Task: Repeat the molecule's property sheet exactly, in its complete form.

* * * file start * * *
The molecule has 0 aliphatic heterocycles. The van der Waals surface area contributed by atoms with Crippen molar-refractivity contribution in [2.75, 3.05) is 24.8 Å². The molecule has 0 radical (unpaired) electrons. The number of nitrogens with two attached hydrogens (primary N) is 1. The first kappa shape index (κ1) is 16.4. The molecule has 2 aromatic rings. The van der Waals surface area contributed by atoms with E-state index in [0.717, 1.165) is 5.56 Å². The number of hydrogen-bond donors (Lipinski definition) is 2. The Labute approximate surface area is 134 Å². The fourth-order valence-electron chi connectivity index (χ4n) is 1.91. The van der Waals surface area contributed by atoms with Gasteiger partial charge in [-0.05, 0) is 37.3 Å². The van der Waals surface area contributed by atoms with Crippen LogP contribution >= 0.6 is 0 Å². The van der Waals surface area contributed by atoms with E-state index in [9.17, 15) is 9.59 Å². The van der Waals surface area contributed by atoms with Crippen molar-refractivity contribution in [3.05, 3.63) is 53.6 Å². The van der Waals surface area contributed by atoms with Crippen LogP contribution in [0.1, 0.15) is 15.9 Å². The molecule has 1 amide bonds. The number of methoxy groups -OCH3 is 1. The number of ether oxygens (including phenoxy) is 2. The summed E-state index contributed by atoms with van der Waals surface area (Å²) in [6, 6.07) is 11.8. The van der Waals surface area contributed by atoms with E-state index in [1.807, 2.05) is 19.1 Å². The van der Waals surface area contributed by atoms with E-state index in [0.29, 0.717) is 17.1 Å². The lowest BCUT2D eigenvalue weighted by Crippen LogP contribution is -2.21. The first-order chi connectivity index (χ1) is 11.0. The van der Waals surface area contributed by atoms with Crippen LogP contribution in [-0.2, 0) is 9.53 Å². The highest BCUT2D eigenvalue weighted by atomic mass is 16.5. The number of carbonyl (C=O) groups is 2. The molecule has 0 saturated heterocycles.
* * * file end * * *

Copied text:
The molecule has 0 aliphatic heterocycles. The van der Waals surface area contributed by atoms with Crippen molar-refractivity contribution in [2.75, 3.05) is 24.8 Å². The molecule has 0 radical (unpaired) electrons. The number of nitrogens with two attached hydrogens (primary N) is 1. The first kappa shape index (κ1) is 16.4. The molecule has 2 aromatic rings. The van der Waals surface area contributed by atoms with E-state index in [0.717, 1.165) is 5.56 Å². The number of hydrogen-bond donors (Lipinski definition) is 2. The Labute approximate surface area is 134 Å². The fourth-order valence-electron chi connectivity index (χ4n) is 1.91. The van der Waals surface area contributed by atoms with Gasteiger partial charge in [-0.05, 0) is 37.3 Å². The van der Waals surface area contributed by atoms with Crippen LogP contribution >= 0.6 is 0 Å². The van der Waals surface area contributed by atoms with E-state index in [9.17, 15) is 9.59 Å². The van der Waals surface area contributed by atoms with Crippen molar-refractivity contribution in [3.05, 3.63) is 53.6 Å². The van der Waals surface area contributed by atoms with Crippen LogP contribution in [0.1, 0.15) is 15.9 Å². The molecule has 1 amide bonds. The number of methoxy groups -OCH3 is 1. The number of ether oxygens (including phenoxy) is 2. The summed E-state index contributed by atoms with van der Waals surface area (Å²) in [6, 6.07) is 11.8. The van der Waals surface area contributed by atoms with E-state index in [1.807, 2.05) is 19.1 Å². The van der Waals surface area contributed by atoms with E-state index in [0.29, 0.717) is 17.1 Å². The lowest BCUT2D eigenvalue weighted by Crippen LogP contribution is -2.21. The first-order chi connectivity index (χ1) is 11.0. The van der Waals surface area contributed by atoms with Crippen LogP contribution in [-0.2, 0) is 9.53 Å². The highest BCUT2D eigenvalue weighted by atomic mass is 16.5. The number of carbonyl (C=O) groups is 2. The molecule has 0 saturated heterocycles.